Dear Writer-Friends,

I've been self-publishing since 2011, and I've shared the knowledge I've gained in two books: the Indie Author Survival Guide, Second Edition, and For Love or Money. I'm not an indie rockstar or a breakout success: I'm one of thousands of solidly midlist indie authors making a living with their works. These books are my way of helping my fellow authors discover the freedom of indie publishing. Write on, writer-friends!

S.K. Quinn, Independent Author of Science Fiction

CLICK HERE TO GET YOUR QUICK START GUIDE TO SELF-PUBLISHING and to be notified when the 3rd Edition of the Indie Author Survival Guide releases!

Monday, April 7, 2014

Guest Post: Seven Reasons to Join a Collective by Infinite Ink

banner layer 3

Thanks to Susan for the chance to guest post today! We are Infinite Ink—a collective of nine indie authors who write YA and NA speculative fiction—and we're here to tell you why you should think about joining (or forming) an author collective, too. Hold on, back up, you say. What is an author collective? It's a group of authors who band together to support each other in multiple ways in their quest to connect with readers. Much like Susan's own Indelibles!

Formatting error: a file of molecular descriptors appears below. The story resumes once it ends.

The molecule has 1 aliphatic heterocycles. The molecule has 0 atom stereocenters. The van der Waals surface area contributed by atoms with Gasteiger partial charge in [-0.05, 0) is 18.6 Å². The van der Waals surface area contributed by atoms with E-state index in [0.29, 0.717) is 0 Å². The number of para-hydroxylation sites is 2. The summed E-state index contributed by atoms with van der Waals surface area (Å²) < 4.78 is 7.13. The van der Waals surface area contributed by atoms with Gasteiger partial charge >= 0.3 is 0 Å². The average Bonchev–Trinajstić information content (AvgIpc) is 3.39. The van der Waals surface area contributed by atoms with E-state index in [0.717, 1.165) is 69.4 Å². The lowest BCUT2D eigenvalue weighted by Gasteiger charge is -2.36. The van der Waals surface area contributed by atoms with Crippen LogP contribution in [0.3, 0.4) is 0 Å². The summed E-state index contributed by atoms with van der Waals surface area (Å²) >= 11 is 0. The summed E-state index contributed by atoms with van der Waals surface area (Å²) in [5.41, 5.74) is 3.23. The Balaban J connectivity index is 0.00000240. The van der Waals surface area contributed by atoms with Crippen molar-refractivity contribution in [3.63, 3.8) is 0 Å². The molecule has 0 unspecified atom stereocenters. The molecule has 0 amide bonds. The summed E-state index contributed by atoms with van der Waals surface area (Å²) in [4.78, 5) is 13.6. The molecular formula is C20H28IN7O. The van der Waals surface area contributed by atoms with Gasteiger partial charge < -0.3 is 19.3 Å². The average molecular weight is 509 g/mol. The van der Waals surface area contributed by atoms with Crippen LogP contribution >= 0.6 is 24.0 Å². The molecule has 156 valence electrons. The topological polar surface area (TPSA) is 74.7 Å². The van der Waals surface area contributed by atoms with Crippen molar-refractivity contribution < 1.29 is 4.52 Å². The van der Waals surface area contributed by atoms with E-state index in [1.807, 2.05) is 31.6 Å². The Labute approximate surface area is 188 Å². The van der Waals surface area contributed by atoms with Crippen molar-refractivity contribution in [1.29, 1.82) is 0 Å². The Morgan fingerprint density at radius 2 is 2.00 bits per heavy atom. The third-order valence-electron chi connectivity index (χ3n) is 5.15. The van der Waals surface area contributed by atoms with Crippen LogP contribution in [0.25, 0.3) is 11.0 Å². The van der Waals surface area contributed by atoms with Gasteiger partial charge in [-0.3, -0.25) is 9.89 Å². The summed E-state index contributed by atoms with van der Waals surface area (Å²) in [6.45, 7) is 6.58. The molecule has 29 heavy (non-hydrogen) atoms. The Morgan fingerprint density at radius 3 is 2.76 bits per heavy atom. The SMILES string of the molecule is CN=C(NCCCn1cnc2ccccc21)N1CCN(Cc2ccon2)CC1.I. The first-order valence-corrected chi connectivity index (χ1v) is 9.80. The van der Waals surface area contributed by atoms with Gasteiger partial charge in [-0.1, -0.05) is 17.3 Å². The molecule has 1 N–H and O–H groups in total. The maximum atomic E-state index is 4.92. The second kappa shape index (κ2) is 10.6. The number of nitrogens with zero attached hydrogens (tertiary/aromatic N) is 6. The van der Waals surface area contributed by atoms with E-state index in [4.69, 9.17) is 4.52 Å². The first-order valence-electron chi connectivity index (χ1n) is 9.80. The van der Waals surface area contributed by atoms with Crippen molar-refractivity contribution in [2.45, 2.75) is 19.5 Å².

Here are seven reasons to join a collective:

1. Cross-Promote - stop shouting into the wind about your own books - let your collective do it for you! : ) Of course, when others in your collective have news to share, you'll help them out, too.

2. Grow Your Readers - if your collective writes in a similar genre (recommended, but not necessary) then each author brings a pool of readers with them who may also enjoy your books. A win-win for authors and readers.

3. Be Efficient - every author has parts of the publishing process that come easily to them and parts they struggle with. Working together, you can share knowledge and split marketing efforts in a way that both makes things easier and lets you all work more efficiently.

4. Share Information - keep each other in the know, rather than trying to keep up with all things publishing on your own. Share links and resources, bounce ideas off one another, and discuss the merits and drawbacks of various aspects of the business.

5. Support - got an unfair review? Complain in private to people you can trust. Revisions taking forever? Commiserate. Need a beta reader? You've got a built in group to ask.